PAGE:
Â We had entered rice country, driving through rolling hills terraced with rice fields growing a brilliant green against the red earth. We were really hungry having run out of food and not seeing any place to stop and buy some. Then we started to smell something burning. We stopped, opened the back of the camper and smoke poured out. It turned out that the exhaust pipe of the truck and been bent upwards, on the national “highway” none of it paved as of yet, and the heat of it was against the wooden floor of the truck. A full fire hadn’t broken out yet but there was a black smoldering area under one of our suitcases which had a bubbled burnt area on its plastic surface. My ex got under the truck and tried to pull the exhaust pipe down but couldn’t and didn’t have any tools to use. He had to hitch hike into the nearest town where an American doctor lived to get help leaving me with the truck. Time passed slowly. I was starving. I even went into a field of corn and got an ear but it was too hard to eat. A little boy came buy trying to sell me something to eat but I had no money. Hours later, my ex and the doctor finally arrived. They, of course, had eaten. We were soon on our way and I had the best meal I have ever had when I arrived-fried chicken, mashed potatoes, green beans, home made rolls and home made sweet pickles. It was fabulous.
Â We had one day to get to the capital to catch our plane. The highway finally became paved and we were making good time when we came to another river. It was rushing and scary like the last one but it looked rather deep. My ex looked at me and actually asked me if I would roll up my jeans and wade in and see if it was too deep for the truck to go through and I actually did it. Why didn’t he do it? I still don’t know but it certainly did sort of shadow the rest of our marriage. And, to top it off, fresh water could be dangerous in Madagascar because there were often parasites in it. Anyway, the depth of the water was fine and we arrived in Tananarive in time. We drove the truck to the home of the man wanting to buy it and apologized for the hole in the floor of the bed, the missing rear bumper, the leaking radiator and he laughed and said many vehicles arrived after that drive in much worse shape.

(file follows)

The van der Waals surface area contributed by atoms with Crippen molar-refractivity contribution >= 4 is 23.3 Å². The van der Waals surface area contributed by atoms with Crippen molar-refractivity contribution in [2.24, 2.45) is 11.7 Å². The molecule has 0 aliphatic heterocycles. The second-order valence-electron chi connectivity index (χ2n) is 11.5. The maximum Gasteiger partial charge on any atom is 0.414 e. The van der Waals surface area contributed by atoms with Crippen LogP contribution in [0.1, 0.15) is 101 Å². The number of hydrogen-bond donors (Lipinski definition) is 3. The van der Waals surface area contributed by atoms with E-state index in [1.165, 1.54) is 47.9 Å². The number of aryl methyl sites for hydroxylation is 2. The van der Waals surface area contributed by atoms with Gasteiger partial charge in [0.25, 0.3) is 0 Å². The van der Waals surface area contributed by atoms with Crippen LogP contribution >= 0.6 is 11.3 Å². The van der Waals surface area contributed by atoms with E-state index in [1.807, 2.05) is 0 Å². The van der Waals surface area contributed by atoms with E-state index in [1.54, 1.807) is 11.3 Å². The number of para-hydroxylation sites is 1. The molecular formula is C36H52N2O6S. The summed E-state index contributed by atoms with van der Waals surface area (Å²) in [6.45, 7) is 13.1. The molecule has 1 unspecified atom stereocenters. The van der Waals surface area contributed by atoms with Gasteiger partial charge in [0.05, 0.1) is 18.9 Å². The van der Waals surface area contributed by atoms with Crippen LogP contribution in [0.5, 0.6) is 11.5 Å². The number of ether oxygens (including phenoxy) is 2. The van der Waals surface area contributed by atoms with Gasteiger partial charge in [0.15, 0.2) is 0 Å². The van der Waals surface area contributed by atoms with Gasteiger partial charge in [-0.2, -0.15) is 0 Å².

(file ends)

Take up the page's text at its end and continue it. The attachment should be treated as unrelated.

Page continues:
Â So, that was my adventure. It put in me a thirst for travel and new adventures that has never gone away. It gave me a hiden distrust of my ex-husband and made me realize that I needed to learn how to do things for myself, such as learn how to do basic things with cars. Looking back, I was so young, so different than I am now, so unformed, really. I never could have guessed the path my life was to take many years later.